and encourage users with different objectives to combine the data in different ways more suited to their
needs. In the next section of the paper we describe how we use our definitions to organize a large
number of empirical proxies into the six categories mentioned above.

We also note that these six dimensions of governance should not be thought of as being somehow
independent of one another. One might reasonably think for example that better accountability
mechanisms lead to less corruption, or that a more effective government can provide a better
regulatory environment, or that respect for the rule of law leads to fairer processes for selecting and
replacing governments and less abuse of public office for private gain. In light of such inter-relationships,
it is not very surprising that our six composite measures of governance are strongly positively correlated
across countries. These inter-relationships also mean that the task of assigning individual variables
measuring various aspects of governance to our six broad categories is not clear-cut. While we have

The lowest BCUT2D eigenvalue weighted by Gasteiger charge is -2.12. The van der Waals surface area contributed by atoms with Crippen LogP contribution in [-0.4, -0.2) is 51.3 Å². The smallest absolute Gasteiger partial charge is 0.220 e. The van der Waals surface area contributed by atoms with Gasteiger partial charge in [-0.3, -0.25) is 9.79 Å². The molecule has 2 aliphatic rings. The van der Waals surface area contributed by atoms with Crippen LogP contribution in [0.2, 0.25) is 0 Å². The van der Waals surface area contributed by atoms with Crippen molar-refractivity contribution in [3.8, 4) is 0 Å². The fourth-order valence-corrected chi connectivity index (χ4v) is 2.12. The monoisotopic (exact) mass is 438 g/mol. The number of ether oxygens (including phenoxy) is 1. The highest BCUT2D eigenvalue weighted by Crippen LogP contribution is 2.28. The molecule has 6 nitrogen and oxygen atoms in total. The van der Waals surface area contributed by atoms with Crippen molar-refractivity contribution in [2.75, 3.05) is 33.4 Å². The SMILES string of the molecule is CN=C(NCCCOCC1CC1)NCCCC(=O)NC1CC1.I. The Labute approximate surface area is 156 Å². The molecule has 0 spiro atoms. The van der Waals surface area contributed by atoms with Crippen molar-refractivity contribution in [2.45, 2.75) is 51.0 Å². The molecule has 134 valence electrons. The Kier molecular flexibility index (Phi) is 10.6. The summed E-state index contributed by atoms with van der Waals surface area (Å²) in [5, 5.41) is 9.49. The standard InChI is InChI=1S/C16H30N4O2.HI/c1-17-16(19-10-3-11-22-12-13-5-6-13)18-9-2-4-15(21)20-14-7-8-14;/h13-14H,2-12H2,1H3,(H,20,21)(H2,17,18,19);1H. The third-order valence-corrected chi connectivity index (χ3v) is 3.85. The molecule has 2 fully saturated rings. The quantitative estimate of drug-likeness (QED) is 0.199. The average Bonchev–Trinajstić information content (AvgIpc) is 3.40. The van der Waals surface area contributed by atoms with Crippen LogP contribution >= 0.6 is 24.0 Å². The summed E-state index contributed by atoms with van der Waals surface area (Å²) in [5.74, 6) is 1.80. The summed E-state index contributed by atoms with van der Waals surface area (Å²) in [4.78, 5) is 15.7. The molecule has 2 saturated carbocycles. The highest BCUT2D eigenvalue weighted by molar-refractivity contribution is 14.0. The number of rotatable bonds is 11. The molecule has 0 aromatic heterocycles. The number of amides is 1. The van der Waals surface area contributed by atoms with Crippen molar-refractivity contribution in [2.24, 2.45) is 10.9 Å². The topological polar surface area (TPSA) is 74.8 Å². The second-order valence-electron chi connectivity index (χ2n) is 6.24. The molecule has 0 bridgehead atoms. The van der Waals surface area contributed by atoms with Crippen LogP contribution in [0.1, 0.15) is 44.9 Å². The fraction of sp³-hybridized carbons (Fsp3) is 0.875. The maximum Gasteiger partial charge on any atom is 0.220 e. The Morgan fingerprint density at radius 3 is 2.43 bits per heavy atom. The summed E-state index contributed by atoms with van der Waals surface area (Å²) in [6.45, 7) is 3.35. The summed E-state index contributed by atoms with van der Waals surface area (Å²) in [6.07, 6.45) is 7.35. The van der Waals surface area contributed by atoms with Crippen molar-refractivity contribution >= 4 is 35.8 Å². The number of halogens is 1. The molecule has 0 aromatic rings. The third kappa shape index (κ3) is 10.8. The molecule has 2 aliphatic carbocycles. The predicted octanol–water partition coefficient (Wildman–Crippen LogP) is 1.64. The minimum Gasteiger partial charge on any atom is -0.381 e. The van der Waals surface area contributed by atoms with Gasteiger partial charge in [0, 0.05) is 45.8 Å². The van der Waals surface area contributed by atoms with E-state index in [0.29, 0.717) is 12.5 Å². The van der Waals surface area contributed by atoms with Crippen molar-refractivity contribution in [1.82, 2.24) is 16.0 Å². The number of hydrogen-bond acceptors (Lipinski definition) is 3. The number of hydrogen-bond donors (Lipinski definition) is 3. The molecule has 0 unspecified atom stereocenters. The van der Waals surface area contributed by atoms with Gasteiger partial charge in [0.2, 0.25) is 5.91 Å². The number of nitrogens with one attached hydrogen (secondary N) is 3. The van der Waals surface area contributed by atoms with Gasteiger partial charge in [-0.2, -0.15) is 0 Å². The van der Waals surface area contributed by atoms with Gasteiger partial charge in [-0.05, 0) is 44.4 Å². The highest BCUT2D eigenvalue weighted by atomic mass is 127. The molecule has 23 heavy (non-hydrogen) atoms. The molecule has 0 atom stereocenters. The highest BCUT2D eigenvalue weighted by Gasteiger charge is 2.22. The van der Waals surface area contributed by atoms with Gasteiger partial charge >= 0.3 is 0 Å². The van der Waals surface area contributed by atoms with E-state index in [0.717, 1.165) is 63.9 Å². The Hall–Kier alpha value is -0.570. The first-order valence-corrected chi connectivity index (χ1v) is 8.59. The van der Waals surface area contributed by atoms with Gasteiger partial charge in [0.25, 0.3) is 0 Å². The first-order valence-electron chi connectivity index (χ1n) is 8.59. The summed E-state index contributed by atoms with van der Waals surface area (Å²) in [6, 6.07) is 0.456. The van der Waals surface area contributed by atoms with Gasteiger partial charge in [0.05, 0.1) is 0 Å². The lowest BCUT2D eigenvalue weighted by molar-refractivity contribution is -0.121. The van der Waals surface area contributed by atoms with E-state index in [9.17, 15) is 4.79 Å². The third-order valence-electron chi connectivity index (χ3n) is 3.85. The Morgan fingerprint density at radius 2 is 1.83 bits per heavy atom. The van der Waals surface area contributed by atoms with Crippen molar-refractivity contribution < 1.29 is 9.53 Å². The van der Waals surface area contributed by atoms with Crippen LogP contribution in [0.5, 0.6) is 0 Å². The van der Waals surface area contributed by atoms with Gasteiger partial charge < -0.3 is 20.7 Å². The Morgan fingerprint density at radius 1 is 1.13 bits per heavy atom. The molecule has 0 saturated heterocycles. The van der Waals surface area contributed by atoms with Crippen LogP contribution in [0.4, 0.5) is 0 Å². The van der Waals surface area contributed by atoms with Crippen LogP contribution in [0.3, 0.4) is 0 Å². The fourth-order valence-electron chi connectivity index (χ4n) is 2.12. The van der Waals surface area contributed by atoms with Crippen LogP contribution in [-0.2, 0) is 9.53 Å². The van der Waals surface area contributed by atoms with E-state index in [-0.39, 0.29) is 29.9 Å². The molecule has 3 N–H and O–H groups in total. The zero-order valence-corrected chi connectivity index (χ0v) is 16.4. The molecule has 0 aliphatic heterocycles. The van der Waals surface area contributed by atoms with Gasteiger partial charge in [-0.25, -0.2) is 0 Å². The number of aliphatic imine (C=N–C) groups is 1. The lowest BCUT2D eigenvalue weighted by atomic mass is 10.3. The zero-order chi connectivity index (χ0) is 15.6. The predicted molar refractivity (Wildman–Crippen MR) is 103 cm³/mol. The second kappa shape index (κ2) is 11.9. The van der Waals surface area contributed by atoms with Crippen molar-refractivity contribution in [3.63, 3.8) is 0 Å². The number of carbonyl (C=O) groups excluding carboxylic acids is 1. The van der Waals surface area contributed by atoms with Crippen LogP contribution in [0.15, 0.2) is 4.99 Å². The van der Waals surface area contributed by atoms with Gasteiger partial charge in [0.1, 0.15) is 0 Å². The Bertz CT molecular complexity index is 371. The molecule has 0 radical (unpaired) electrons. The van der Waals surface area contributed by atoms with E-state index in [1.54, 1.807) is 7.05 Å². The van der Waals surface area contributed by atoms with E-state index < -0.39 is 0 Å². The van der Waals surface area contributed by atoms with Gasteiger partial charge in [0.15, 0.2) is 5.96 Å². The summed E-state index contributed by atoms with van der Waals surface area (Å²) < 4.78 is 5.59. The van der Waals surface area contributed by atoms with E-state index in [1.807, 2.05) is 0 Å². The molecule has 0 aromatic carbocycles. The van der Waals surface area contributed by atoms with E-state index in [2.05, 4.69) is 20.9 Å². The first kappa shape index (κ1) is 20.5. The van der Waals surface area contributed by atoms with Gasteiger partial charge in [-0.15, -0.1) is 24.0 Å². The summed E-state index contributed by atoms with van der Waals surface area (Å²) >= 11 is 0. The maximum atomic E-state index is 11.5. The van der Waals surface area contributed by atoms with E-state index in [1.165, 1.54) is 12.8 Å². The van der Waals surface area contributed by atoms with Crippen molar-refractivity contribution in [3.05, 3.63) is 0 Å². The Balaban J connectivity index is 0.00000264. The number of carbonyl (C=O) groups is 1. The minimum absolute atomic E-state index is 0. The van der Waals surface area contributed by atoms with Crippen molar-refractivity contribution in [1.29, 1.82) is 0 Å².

taken considerable care to make these assignments reasonably in our judgment, in some cases there is
also room for debate. For this reason as well, the availability of the underlying source data is a useful
feature of the WGI as it allows users with other objectives, or other conceptions of governance, to
organize the data in ways suited to their needs.

a) Accountability

b) Corruption

c) Rule of law

d) Transparency

e) Justice

3. Bad governance is mother of all evils because:

a) It produces corruption and malpractices

b) It becomes cause of egoism & extremism

c) It shuns the justice and thus the rebellions erupt

d) It disintegrate the national unity

e) It fetches social crimes ranging from theft to murder

f) It makes vendetta between political forces

g) It plants colossal evils to shatter the norms of ethics

4. Roadmap to shun the bad governance


5. Conclusion

U.N. Says Bad Government Is Often the Cause of Poverty

By BARBARA CROSSETTEAPRIL 5, 2000

Continue reading the main story

Share This Page

After years of treading carefully around the issue of why so many countries stay poor or become poorer,
the United Nations put a lot of the blame in a report today on bad government, a message many leaders